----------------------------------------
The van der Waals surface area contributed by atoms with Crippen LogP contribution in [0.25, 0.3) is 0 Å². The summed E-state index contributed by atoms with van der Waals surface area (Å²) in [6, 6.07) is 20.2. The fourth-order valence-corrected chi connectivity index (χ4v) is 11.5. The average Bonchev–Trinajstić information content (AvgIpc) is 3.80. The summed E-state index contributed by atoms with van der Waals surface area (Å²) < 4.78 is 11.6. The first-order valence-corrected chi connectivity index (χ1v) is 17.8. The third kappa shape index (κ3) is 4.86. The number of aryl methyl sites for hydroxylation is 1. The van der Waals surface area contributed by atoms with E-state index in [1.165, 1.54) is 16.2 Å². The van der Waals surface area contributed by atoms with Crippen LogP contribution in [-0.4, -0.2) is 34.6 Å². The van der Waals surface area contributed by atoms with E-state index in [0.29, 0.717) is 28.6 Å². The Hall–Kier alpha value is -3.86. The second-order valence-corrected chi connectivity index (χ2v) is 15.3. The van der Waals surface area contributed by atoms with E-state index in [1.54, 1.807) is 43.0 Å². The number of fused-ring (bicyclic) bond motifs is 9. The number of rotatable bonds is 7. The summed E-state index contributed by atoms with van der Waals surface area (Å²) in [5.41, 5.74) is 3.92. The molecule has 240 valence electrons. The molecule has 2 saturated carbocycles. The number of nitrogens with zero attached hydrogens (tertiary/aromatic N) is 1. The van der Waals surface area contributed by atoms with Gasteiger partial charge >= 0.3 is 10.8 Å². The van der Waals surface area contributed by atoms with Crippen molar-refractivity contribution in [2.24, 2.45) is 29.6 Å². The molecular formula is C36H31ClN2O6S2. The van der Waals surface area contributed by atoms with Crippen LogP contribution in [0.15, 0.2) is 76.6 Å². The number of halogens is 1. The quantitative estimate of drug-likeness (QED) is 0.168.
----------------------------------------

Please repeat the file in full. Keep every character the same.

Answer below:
The van der Waals surface area contributed by atoms with Crippen LogP contribution in [0.25, 0.3) is 0 Å². The summed E-state index contributed by atoms with van der Waals surface area (Å²) in [6, 6.07) is 20.2. The fourth-order valence-corrected chi connectivity index (χ4v) is 11.5. The average Bonchev–Trinajstić information content (AvgIpc) is 3.80. The summed E-state index contributed by atoms with van der Waals surface area (Å²) < 4.78 is 11.6. The first-order valence-corrected chi connectivity index (χ1v) is 17.8. The third kappa shape index (κ3) is 4.86. The number of aryl methyl sites for hydroxylation is 1. The van der Waals surface area contributed by atoms with E-state index in [1.165, 1.54) is 16.2 Å². The van der Waals surface area contributed by atoms with Crippen LogP contribution in [-0.4, -0.2) is 34.6 Å². The van der Waals surface area contributed by atoms with E-state index in [0.29, 0.717) is 28.6 Å². The Hall–Kier alpha value is -3.86. The second-order valence-corrected chi connectivity index (χ2v) is 15.3. The van der Waals surface area contributed by atoms with E-state index in [1.54, 1.807) is 43.0 Å². The number of fused-ring (bicyclic) bond motifs is 9. The number of rotatable bonds is 7. The summed E-state index contributed by atoms with van der Waals surface area (Å²) in [5.41, 5.74) is 3.92. The molecule has 240 valence electrons. The molecule has 2 saturated carbocycles. The number of nitrogens with zero attached hydrogens (tertiary/aromatic N) is 1. The van der Waals surface area contributed by atoms with Gasteiger partial charge >= 0.3 is 10.8 Å². The van der Waals surface area contributed by atoms with Crippen molar-refractivity contribution in [2.24, 2.45) is 29.6 Å². The molecular formula is C36H31ClN2O6S2. The van der Waals surface area contributed by atoms with Crippen LogP contribution in [0.15, 0.2) is 76.6 Å². The number of halogens is 1. The quantitative estimate of drug-likeness (QED) is 0.168.